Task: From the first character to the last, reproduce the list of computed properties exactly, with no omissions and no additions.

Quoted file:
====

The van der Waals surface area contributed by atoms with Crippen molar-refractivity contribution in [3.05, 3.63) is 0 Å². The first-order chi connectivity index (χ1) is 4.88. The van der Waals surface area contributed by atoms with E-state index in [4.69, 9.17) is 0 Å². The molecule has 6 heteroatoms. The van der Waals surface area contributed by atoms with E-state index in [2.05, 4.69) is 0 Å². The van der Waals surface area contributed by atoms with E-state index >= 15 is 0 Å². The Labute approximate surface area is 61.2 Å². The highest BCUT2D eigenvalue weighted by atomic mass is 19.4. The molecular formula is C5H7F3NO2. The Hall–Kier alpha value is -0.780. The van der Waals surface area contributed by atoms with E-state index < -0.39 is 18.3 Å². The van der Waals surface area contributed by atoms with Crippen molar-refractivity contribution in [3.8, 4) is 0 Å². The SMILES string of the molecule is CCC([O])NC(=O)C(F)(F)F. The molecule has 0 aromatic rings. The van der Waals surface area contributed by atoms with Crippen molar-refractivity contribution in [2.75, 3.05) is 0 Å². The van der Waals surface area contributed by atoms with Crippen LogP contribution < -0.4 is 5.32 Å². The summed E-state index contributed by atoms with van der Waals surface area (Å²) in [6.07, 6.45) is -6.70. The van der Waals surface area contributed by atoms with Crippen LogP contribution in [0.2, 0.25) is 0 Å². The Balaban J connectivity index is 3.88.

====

The van der Waals surface area contributed by atoms with Crippen molar-refractivity contribution in [3.05, 3.63) is 0 Å². The first-order chi connectivity index (χ1) is 4.88. The van der Waals surface area contributed by atoms with E-state index in [4.69, 9.17) is 0 Å². The molecule has 6 heteroatoms. The van der Waals surface area contributed by atoms with E-state index in [2.05, 4.69) is 0 Å². The van der Waals surface area contributed by atoms with E-state index >= 15 is 0 Å². The Labute approximate surface area is 61.2 Å². The highest BCUT2D eigenvalue weighted by atomic mass is 19.4. The molecular formula is C5H7F3NO2. The Hall–Kier alpha value is -0.780. The van der Waals surface area contributed by atoms with E-state index < -0.39 is 18.3 Å². The van der Waals surface area contributed by atoms with Crippen molar-refractivity contribution in [3.8, 4) is 0 Å². The SMILES string of the molecule is CCC([O])NC(=O)C(F)(F)F. The molecule has 0 aromatic rings. The van der Waals surface area contributed by atoms with Crippen molar-refractivity contribution in [2.75, 3.05) is 0 Å². The van der Waals surface area contributed by atoms with Crippen LogP contribution < -0.4 is 5.32 Å². The summed E-state index contributed by atoms with van der Waals surface area (Å²) in [6.07, 6.45) is -6.70. The van der Waals surface area contributed by atoms with Crippen LogP contribution in [0.2, 0.25) is 0 Å². The Balaban J connectivity index is 3.88.